## Musings on Newcomb’s problem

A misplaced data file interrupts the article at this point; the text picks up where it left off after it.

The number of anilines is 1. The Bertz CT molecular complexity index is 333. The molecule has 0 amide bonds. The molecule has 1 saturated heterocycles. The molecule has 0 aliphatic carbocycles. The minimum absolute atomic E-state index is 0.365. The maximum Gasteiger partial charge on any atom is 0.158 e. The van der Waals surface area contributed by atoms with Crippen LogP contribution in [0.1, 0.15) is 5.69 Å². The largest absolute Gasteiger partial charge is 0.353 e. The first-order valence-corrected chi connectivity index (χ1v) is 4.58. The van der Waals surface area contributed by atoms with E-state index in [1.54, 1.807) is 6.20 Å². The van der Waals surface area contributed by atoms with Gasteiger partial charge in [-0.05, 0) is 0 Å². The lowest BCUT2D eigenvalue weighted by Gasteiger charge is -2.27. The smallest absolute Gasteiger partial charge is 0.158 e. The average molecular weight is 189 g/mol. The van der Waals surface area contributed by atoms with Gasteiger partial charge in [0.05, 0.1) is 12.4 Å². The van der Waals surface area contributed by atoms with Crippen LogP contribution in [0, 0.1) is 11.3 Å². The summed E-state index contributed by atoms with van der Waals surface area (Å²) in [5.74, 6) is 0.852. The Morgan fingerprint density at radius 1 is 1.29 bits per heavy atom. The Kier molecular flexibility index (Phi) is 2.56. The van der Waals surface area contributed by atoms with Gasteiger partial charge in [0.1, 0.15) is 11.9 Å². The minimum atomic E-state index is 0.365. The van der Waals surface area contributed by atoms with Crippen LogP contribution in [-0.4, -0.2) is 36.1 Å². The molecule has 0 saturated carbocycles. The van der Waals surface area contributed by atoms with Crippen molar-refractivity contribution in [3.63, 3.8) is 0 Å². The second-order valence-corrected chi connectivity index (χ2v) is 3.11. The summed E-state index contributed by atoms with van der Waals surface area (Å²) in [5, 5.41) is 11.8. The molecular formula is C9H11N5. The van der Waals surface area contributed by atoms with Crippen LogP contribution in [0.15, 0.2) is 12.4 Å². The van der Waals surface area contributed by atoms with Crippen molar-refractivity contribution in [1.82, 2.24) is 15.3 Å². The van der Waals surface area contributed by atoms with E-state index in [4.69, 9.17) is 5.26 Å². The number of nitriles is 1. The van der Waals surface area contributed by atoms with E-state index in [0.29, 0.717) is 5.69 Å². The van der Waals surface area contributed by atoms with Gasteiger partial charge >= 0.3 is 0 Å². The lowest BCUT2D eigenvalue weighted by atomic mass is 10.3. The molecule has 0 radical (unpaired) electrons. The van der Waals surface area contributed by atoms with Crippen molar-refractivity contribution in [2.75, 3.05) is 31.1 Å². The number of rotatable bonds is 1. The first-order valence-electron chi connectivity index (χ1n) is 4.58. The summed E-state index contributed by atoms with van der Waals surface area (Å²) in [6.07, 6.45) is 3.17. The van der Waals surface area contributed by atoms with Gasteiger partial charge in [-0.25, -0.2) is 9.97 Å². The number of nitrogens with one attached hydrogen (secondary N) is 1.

Newcomb’s paradox posits a game with a transparent box containing $1 and an opaque box containing either$0 or $1,000. A Player is offered the choice between only the opaque box or both boxes. Before the Player makes this choice, a Predictor has attempted to predict the Player’s choice. The Predictor puts$1,000 into the opaque box, if the prediction is that only this box will be chosen. Otherwise, the Predictor puts $0. The Predictor neither has a time machine nor some gift for backward causation. It is assumed, however, that the Predictor is rather reliable, though not necessarily infallible. Should the Player choose the opaque box only or both boxes? A natural starting-point is to specify pay-off matrix or utility function for the Player. Letting 1′ and 2′ be shorthand for “the opaque box only” and “both boxes”, respectively, the pay-off matrix can be written as below.  Predicted choice Actual choice Reward 1 1$1,000 1 2 $1,001 2 1$0 2 2 $1 At first sight, one may think that the next step is to specify a probability distribution and compute the expected utility conditional on the Player’s actual choice. This requires some careful thought, however, because in standard decision theory there are no probabilities associated with one’s own actions. From the Player’s perspective, a decision theoretic treatment assumes that the actual choice is simply a variable under the Player’s control, not a random variable that is correlated with previous events. But it is part of the problem formulation that the Predictor is reliable, though perhaps not infallible. Therefore the Player’s actual choice must be strongly correlated in some way with the Predictor’s prediction. One possible conclusion at this point is that the problem formulation is simply contradictory or impossible. But let’s be open-minded enough to accept the problem formulation. How, then, can one incorporate the stipulated correlation between the predicted choice and the actual choice into an analysis of the Player’s optimal decision strategy? Because exotic scenarios like time travel and backward causation are not considered, the most natural approach is to postulate a common cause between the Predictor’s prediction and the Player’s actual choice. The Predictor might, for instance, be a psychologist or a close friend with extensive knowledge about the Player’s personality traits. This suggests a probability distribution that conforms to the following Bayesian network: The arrows in this graph define the statistical dependencies between variables. For a sufficiently pragmatic understanding of causation, they also represent causal relationships between variables. Mathematically, the Bayesian network expresses the claim that the joint probability distribution factorizes as $\mathcal{P}(R,A,B,P,C) = \mathcal{P}(R|A,B) \mathcal{P}(A|C) \mathcal{P}(B|P) \mathcal{P}(P|C) \mathcal{P}(C)$. Because the content of the opaque box is deterministically determined by the prediction, the variable $B$ may be eliminated from the probability space to give $\mathcal{P}(R,A,P,C) = \mathcal{P}(R|A,P) \mathcal{P}(A|C) \mathcal{P}(P|C) \mathcal{P}(C)$. In order to specify the probabilities, let’s for simplicity suppose that the Player’s choice is the outcome of a two-step process. First, the opaque box only ( $C=1$) is chosen with probability $1-g$ and both boxes ( $C=2$) with probability $g$. Of special interest are the cases $g=0$ (a Player trustful of Predictor’s abilities) and $g=1$ (a greedy distrustful Player). Secondly, this choice may be overturned due to the Player’s impulsivity with probability $1-s$. Let’s further say that the Predictor’s prediction is the result of a similar two-step process. The Predictor has knowledge about the common cause and the outcome of the first step of the Player’s decision procedure. But the knowledge of the common cause is slightly corrupted by noise. Thus, the prediction is set by the common cause $C$ with probability $a$, and the opposite of the common cause with probability $1-a$.  Common cause (C) Predicted choice (P) Actual choice (A) Reward (R) Probability $\mathbb{P}$ 1 1 1$1,000 $(1-g)as$ 1 1 2 $1,001 $(1-g)a(1-s)$ 1 2 1$0 $(1-g)(1-a)s$ 1 2 2 $1 $(1-g)(1-a)(1-s)$ 2 1 1$1,000 $g(1-a)(1-s)$ 2 1 2 $1,001 $g(1-a)s$ 2 2 1$0 $ga(1-s)$ 2 2 2 \$1 $gas$